Maine Lawmakers Say They'll End Session Despite Veto Fight
The Senate president and the speaker of the House said Monday that when they reconvene, they'll wrap up what little work remains on their calendars, due to a unusual legal fight with Gov. Paul LePage, and formally end legislative work.
By Mario Moretto
Thanks to Gov. Paul LePage, the schedule for the Legislature's return to Augusta on July 16 is much lighter than lawmakers had anticipated.
The Republican Senate president and Democratic speaker of the House both said Monday that when they reconvene for the first time in more than two weeks on Thursday, they intend to wrap up what little work remains on their respective calendars and formally end legislative work for the year.
"When we are done with that business, the expectation is the first regular session of the 127th Legislature will adjourn sine die," said Senate President Mike Thibodeau, R-Winterport.
"Sine die" is Latin for "without day," marking the formal end of the session as opposed to a temporary recess.
A spokeswoman for Speaker Mark Eves, D-North Berwick, said he planned for the House to formally adjourn Thursday as well.
The presiding officers' plans to close the session this week after just one day means the status of dozens of bills stagnating in LePage's office will continue as an open question.
When they left Augusta on June 30, lawmakers expected LePage to veto many of the dozens of bills they had sent his way, as he had been doing for weeks. The plan was to take up those vetoes when they returned this week.
However, the governor is sitting on 71 bills enacted by the Legislature and is arguing that lawmakers had "adjourned" on June 30, preventing him from sending vetoes back until after they return to session for three days.
Democrats -- backed by Attorney General Janet Mills -- say the Legislature did not adjourn, but simply took a recess. For that reason, they say, LePage has missed his 10-day window allowed by the Maine Constitution to veto bills, and that all the bills delayed in his office will become law whether he signs them or not.
The Legislature's nonpartisan Office of the Revisor has begun putting the bills officially into the law books, a move LePage's attorney decried and unsuccessfully asked be ceased.
The bills -- or laws -- in question include several contentious pieces of legislation, notably one that would guarantee legally present asylum seekers and other immigrants access to General Assistance benefits, an expansion of Medicaid to cover family planning for more women and a $15 million senior housing bond -- all of which were opposed by LePage.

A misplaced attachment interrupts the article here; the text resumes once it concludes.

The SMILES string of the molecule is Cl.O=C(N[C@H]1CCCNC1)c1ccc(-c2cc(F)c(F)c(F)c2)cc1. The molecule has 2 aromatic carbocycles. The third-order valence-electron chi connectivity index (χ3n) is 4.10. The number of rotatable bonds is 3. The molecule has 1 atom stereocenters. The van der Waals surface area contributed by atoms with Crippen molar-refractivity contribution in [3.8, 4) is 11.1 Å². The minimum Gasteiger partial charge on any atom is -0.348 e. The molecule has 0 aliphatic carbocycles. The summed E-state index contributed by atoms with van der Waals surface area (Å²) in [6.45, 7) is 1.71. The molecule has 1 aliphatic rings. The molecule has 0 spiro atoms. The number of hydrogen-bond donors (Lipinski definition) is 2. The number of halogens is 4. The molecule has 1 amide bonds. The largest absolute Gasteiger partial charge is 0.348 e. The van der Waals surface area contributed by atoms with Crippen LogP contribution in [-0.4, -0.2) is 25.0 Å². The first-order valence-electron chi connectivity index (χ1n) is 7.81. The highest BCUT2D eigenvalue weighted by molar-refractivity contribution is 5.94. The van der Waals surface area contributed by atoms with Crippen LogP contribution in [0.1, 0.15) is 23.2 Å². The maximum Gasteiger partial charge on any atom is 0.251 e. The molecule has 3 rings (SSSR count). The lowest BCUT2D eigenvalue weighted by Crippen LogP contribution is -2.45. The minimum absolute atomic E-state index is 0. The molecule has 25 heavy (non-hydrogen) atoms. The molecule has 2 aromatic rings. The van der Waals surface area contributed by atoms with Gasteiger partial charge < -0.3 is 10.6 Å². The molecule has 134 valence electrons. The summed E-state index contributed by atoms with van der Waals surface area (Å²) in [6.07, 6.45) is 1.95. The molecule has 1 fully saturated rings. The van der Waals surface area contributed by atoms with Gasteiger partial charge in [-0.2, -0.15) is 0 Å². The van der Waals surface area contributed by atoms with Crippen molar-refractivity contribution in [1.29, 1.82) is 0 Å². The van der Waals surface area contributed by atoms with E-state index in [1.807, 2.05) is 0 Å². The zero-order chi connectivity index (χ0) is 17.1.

Regardless of whose legal analysis about "adjournment" ultimately wins the day, lawmakers will not be taking up scores of vetoes on Thursday as they had expected.
Instead, they'll take up the sparse agenda of work they left when they went home on June 30. Remaining work in the House includes a casino bill that's still on the table and final votes on motions to carry several other spending and bond initiatives over until the next regular session, which begins in January.
Meanwhile, the Senate must decide whether to sustain or overturn several vetoes that were already in its possession on June 30. Among those vetoed pieces of legislation is an effort by Sen. Roger Katz, R-Augusta, which would force LePage to authorize conservation bonds that already have been approved by voters. The Senate also has several bills that must be carried over or dispensed, including an effort already approved in the House that would enshrine equal rights between the sexes in Maine's Constitution.
At least one lawmaker is unhappy with Eves' and Thibodeau's plan to draw the session to a close without consideration of the bills sitting on LePage's desk.
House Minority Leader Ken Fredette, R-Newport, said the Legislature should wait for a "resolution as to the status of these bills" before adjourning. He has urged the Legislative Council -- composed of the leadership from both parties -- to meet and devise a path forward.
"Without any resolution as to the status of these bills, whether by the executive branch or the legislative branch by posing a question to the Law Court, I do not believe we should adjourn sine die," he said Monday. "I believe House Republicans want an opportunity to cast a vote on any potential vetoes of these important bills."
An opinion from the Law Court seems to be the only way the question of the bills' status will be resolved. LePage said last week that he might request such an opinion, but told Maine Public Broadcasting Network on Monday that he may not do so until January, when the Legislature returns for its second regular session.
Adrienne Bennett, LePage's spokeswoman, said the Legislature could easily make the issue moot by agreeing to return for four days, at which point LePage would release the vetoes.
"We hope that the Legislature will want to take a thoughtful approach," Bennett said. "It is in their court at this point. If this needs to go to a higher court -- no pun intended -- the governor will keep that option open."
LePage, convinced the bills are not law, has indicated he will not enforce them. Eves said in a statement Monday that such inaction would "hurt the people we were all sent to Augusta to represent."
"The governor's decision to disregard the law will have a very real impact on Maine families, seniors and veterans who came to the State House to advocate for health care, tax credits, housing and other key initiatives" included in the bills in question, Eves said.
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